Both the Exodus and Matthew readings are rich with images of festivals and banquets. We all know the joy of gathering. It often includes celebrating, eating, and drinking. It is a common and essential human form of communicating, of bonding, of re-membering and recollection, of hope and living. That’s why we gather at important times – such as the marriage of two people. A small circle of family and friends are invited. The coming celebration of Thanksgiving may be a good example. The feast is extravagant. All people are invited. No membership cards are required to gain access.              

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Sermon: "By What Authority ...?"


A sermon preached at Immanuel Church-on-the-Hill in Alexandria, VA on Sunday, September 28, 2014.

16th Sunday after Pentecost, Year A (RCL): Exodus 17:1-7; Psalm 78:1-4, 12-16; Philippians 2:1-13; Matthew 21:23-32

May the words of my mouth, and the meditations of all our hearts, be always acceptable to you, O Lord, our Strength and our Redeemer. Amen.

          I love movies. And my wife, Chrissie, will tell you: I love ALL movies. But now that I search for sermon material, I like to see movies with themes about God, heaven, faith and redemption, even if it’s a stretch, as in “Guardians of the Galaxy!” The latest film I saw, ‘Calvary,’ is about a good priest living in a small town in Ireland. It opens with Father James hearing a confession, in which the person speaks of being repeatedly abused as a child at the hands of another priest. The former offender is now dead, and the adult confessor has decided any retribution on the Church seems best carried out only against a good priest. Then the confessor announces he will kill Father James in a week’s time. The film follows this priest’s day-to-day dealings with all the town members. He discovers there is no shortage of domestic abuse, racism, suicidal tendencies and extreme immoral views. The lack of innocence runs deep. At the end, a series of criminal acts forces Father James to face his persecutor and the dark consequences from the Catholic Church’s past.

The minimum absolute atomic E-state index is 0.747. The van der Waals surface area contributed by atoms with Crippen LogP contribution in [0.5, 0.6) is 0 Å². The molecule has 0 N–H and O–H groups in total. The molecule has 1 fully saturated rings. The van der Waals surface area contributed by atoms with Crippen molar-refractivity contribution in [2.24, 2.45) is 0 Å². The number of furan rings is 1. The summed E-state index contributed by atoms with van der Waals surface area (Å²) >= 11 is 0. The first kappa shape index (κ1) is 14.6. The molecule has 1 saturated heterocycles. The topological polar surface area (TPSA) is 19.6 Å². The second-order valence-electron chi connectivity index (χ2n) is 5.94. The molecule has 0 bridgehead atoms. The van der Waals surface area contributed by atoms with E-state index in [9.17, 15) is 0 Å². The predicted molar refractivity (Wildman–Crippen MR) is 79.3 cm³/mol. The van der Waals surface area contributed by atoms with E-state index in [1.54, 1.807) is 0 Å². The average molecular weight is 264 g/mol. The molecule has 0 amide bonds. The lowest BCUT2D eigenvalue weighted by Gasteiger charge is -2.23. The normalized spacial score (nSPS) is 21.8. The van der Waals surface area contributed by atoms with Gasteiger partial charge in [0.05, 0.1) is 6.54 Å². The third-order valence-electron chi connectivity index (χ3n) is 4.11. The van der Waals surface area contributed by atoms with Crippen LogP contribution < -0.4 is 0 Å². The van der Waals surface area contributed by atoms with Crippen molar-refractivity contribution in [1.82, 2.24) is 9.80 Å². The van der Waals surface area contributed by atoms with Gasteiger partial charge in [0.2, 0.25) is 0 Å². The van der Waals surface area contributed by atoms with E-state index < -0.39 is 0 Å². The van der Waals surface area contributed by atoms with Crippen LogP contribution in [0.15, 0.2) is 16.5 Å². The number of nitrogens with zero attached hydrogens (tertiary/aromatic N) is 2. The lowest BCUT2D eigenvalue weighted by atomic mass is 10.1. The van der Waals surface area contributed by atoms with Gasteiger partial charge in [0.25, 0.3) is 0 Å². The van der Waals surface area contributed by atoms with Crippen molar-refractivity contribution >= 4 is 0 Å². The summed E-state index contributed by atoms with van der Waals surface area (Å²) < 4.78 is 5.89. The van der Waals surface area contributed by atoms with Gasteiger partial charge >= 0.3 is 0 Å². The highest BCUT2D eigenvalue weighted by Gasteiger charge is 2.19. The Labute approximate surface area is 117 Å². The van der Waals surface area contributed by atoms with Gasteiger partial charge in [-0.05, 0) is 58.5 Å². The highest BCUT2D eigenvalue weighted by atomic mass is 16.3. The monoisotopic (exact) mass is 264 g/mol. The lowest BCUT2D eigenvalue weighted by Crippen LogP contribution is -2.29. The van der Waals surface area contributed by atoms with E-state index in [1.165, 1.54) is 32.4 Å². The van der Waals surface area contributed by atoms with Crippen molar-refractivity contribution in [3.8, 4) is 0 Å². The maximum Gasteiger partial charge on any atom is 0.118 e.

“By what authority are you doing these things, and who gave you this authority?” In today’s Gospel, we find Jesus teaching in the temple after having cleansed the temple. He drove out the moneychangers, tossed some furniture around, scattered merchandise, and totally disrupted the business of others. I recall from the rock opera Jesus Christ Superstar, our Lord screams, “My temple should be a house of prayer, but you have made it a den of thieves. Get out! Get out!” Now teaching in the temple, Jesus’ authority is questioned by the religious leaders who are supposed to be in charge of the temple.

          I think we all know that Jesus came to disrupt the usual order of things – and this includes authority. The religious authorities, the Sanhedrin, try to throw the rule book at Jesus when they ask him about the source or origin of his authority. “By what authority …?” It’s obviously not one the Sanhedrin had established. Jesus’ authority is not found in religious law. The temple authorities hide behind their self-invented authority. They observe the commandments to make themselves look good, rather than the call to serve their neighbor.

          The surprising thing is that true authority finds itself on the outside. Jesus is the supreme outsider in this story. He is outside the boundaries the religious authorities want to establish. And Jesus is also the defender of the outsider, which in this instance, includes tax collectors and prostitutes. He places himself with the marginalized, even unto death, on a cross, outside the walls of the city, with other criminals. (Just so you know, Jesus has inspired groups throughout the ages and even today) There are religious communities, like the Little Sisters of Jesus, a contemplative Roman Catholic community of religious sisters, and Mother Teresa of Calcutta, who lived this identity with the outsider, not simply in service to the marginalized but living, completely assimilating with the poorest. They live among groups that are inaccessible to other forms of church ministry, whose day-to-day living is marked by divisions, racism, poverty and violence. They hope that in doing so they can be a sign of hope and healing in this broken world.      

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Sermon: Lord, How Often Should I Forgive?

Pantheon Sunburst

A sermon preached at Immanuel Church-on-the-Hill in Alexandria, VA on Sunday, September 14, 2014.
14th Sunday after Pentecost, Year A (RCL): Exodus 14:19-31; Psalm 114; Romans 14:1-12; Matthew 18:21-35

May the words of my mouth, and the meditations of all our hearts, be always acceptable to you, O Lord, our Strength and our Redeemer. Amen.

            Sometimes it seems there have been many weeks of late where the rector or I could step in the pulpit and say, "Wow! It's been a week, right?"           

Just this past week, three major news stories came to the forefront as this preacher contemplated today's lessons

  • Additional video goes public showing now former Baltimore Ravens RB Ray Rice's fierce assault on Janay (then fiancée’, now wife) in a Las Vegas casino elevator.